Excessive Watering and Eye Watering in Dogs

Have you noticed your dog’s eyes watering or excessive tearing? Excessive tearing, or epiphora, is a common problem in dogs. It can develop into a discharge that is clear, white, yellow, or even green.1 When a dog’s eyes water and water, it is usually a sign of an eye problem. There are a number of possible causes of eye watering and excessive tearing in dogs. In most cases, the dog will need some type of human intervention to help. In some cases, medical care is required.

Causes of Excessive Watering and Eye Watering in Dogs

There are numerous eye problems that can occur in dogs. Many of these cause excessive tearing and eye watering. Some eye problems are more serious than others.

Breed Disposition

Short-snouted and brachycephalic breeds such as Shih Tzus, Cocker Spaniels, Maltese, Bulldogs, and Pugs are particularly prone to eye discharge due to the shape of their faces. Many small dog breeds also have excessive tearing. Moisture can collect in the folds of skin on the face and nose of some breeds, providing an ideal environment for bacteria to grow. This can lead to infection if it is not kept clean and dry.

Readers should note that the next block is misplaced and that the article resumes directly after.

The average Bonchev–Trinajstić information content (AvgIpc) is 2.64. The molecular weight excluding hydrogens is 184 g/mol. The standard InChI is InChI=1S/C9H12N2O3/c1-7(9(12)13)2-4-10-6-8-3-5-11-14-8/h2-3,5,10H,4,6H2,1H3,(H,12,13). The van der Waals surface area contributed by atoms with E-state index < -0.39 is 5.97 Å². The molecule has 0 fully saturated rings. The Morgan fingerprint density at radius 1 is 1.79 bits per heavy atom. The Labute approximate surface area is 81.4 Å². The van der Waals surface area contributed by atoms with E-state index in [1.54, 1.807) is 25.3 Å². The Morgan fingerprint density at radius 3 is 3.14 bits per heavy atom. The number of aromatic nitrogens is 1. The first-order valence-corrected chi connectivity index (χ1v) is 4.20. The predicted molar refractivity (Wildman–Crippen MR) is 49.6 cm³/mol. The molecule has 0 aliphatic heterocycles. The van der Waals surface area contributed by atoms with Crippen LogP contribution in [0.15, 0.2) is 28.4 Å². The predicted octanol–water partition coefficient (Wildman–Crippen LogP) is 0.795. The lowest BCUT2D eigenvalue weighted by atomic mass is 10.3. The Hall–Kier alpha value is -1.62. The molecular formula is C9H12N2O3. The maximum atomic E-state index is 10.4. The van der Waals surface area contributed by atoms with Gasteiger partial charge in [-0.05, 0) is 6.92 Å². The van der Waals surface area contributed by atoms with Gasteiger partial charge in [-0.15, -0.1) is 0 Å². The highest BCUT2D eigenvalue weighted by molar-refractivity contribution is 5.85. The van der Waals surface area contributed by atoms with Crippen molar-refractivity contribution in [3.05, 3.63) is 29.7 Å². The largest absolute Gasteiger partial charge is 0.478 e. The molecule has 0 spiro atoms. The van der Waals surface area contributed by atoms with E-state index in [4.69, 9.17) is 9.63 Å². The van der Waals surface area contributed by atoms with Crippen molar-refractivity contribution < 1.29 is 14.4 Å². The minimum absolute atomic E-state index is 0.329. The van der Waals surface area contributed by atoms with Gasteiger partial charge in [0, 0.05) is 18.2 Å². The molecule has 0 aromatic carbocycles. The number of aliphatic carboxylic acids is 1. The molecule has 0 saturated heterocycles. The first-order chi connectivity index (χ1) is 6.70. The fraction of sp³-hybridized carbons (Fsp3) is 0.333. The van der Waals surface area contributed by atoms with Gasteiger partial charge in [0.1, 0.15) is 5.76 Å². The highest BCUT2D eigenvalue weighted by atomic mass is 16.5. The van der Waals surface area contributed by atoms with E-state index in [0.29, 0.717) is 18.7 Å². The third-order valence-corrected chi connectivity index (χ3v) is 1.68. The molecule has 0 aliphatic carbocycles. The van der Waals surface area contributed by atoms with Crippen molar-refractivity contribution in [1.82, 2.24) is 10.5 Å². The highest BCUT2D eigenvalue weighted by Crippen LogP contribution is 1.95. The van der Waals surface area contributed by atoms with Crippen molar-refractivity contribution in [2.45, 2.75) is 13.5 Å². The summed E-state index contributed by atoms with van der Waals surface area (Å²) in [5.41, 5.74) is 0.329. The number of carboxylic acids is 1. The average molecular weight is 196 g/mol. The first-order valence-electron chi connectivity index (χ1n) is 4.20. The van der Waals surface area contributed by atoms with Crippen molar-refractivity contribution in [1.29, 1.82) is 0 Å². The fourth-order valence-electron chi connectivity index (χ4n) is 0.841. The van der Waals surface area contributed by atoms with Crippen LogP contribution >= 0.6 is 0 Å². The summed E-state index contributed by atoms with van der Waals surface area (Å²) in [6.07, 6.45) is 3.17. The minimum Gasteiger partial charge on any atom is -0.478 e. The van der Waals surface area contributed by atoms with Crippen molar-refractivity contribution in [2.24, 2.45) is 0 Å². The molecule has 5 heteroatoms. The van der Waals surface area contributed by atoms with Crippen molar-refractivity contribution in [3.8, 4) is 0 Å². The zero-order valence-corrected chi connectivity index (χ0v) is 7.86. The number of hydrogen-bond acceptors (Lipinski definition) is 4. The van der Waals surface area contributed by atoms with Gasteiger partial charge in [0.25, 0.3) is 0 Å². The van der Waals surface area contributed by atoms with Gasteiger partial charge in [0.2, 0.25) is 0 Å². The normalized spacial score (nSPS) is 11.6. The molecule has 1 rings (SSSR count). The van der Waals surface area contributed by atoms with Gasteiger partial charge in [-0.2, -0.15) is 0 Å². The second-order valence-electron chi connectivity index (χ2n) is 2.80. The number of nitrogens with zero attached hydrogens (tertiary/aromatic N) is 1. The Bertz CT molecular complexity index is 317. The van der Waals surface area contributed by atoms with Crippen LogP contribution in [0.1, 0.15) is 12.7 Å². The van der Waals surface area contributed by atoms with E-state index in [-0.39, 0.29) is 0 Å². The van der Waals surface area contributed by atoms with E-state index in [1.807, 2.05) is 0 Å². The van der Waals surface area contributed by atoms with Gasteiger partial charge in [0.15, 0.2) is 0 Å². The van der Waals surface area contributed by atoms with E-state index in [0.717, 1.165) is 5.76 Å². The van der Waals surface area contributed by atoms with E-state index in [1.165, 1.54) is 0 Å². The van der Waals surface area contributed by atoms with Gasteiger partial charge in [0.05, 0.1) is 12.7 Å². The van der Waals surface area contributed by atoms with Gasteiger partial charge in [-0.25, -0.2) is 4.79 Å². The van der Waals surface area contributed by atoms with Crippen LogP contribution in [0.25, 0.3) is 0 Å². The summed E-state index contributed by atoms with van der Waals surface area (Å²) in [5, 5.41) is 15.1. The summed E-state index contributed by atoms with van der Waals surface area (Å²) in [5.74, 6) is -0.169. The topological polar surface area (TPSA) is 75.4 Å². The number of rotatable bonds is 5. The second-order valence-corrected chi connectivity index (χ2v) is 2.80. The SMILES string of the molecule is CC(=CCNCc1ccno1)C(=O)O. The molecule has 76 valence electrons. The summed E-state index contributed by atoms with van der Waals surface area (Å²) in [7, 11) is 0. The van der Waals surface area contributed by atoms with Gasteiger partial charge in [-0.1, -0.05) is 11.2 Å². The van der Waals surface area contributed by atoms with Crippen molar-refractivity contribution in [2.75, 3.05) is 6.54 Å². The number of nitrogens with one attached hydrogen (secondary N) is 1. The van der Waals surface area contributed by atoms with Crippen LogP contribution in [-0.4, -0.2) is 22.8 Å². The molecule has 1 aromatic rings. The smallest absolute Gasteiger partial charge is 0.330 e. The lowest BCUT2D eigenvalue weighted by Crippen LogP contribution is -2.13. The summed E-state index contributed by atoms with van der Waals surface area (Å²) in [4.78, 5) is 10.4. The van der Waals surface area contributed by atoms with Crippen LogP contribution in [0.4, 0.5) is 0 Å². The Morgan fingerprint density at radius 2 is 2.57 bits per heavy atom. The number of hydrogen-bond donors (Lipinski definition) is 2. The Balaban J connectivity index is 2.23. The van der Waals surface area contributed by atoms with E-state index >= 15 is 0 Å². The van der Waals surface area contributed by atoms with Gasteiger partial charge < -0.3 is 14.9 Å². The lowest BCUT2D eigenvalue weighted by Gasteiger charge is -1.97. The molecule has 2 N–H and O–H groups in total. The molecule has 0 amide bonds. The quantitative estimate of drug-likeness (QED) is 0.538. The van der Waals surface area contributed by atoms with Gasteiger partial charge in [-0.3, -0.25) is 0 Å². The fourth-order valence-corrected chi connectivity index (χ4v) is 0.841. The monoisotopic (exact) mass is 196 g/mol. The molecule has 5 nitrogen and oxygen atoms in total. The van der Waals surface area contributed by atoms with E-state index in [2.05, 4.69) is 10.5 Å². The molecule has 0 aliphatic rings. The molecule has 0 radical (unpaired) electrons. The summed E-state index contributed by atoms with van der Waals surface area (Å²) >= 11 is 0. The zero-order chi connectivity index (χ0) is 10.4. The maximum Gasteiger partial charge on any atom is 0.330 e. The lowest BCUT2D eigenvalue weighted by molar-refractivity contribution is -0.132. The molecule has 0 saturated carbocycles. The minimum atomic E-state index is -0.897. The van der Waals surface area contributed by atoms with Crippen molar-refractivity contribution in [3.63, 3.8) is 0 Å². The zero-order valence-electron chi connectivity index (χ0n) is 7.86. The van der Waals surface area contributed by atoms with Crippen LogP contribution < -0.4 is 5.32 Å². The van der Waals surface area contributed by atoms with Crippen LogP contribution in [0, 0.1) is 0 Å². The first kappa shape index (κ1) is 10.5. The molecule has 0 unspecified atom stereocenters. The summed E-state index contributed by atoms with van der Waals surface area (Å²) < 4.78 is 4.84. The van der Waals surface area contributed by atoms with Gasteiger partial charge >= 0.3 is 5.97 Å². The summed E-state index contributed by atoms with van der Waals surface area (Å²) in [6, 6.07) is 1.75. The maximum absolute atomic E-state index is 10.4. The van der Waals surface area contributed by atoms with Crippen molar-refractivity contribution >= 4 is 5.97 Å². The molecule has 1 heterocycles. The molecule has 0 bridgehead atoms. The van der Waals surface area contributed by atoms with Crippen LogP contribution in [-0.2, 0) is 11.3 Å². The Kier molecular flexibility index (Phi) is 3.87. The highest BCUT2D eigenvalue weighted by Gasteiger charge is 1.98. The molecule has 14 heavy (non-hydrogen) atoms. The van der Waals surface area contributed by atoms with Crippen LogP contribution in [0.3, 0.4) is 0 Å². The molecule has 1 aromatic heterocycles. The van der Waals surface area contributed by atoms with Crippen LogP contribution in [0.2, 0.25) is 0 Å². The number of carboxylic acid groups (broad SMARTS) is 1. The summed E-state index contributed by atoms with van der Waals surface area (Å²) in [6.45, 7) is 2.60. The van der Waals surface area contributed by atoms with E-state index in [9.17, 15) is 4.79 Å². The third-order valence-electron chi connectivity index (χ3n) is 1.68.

Excessive Watering and Eye Watering in Dogs

Eye Infections

Dogs can develop bacterial, viral, or fungal infections in their eyes. This can be caused by an irritant that has entered the eye. It can also be transmitted from other animals. Once an eye infection is present, the dog will need to be treated with the appropriate prescription medication. This often involves applying drops or ointments to the eyes several times a day.


If your dog has environmental allergies, the eyes may become red and watery.1 This is similar to the way hay fever affects people. Antihistamines can sometimes help.


Anything that irritates the eye can cause excessive tearing and eye discharge. Minor irritants or allergens can cause a dog to rub their eyes, worsening the irritation and inflammation. More serious eye injuries can occur when a sharp object, such as an animal’s claw or object, scratches the eye. If you suspect your dog has an eye injury, take him to the veterinarian as soon as possible.

Blocked tear ducts

The nasolacrimal duct drains tears from the eyes through the nose.2 A blocked nasolacrimal duct causes normal tears to overflow from the eye instead of draining as normal.

Keratoconjunctivitis sicca (KCS)

This condition, also called dry eye, is characterized by underproduction of tears.3 This causes irritation of the eye due to the lack of lubrication. Very dry eyes can result in thick, sticky discharge, infection, pain, and vision problems. Veterinary intervention is required to treat this problem.

Corneal ulcers

An abrasion of the cornea can occur as a result of trauma, infection, or another eye condition.4

Corneal ulcer. American College of Veterinary Ophthalmologists Public

Without treatment, corneal ulcers can have very serious consequences and even lead to loss of vision or even the eye itself.

Excessive Watering and Eye Watering in Dogs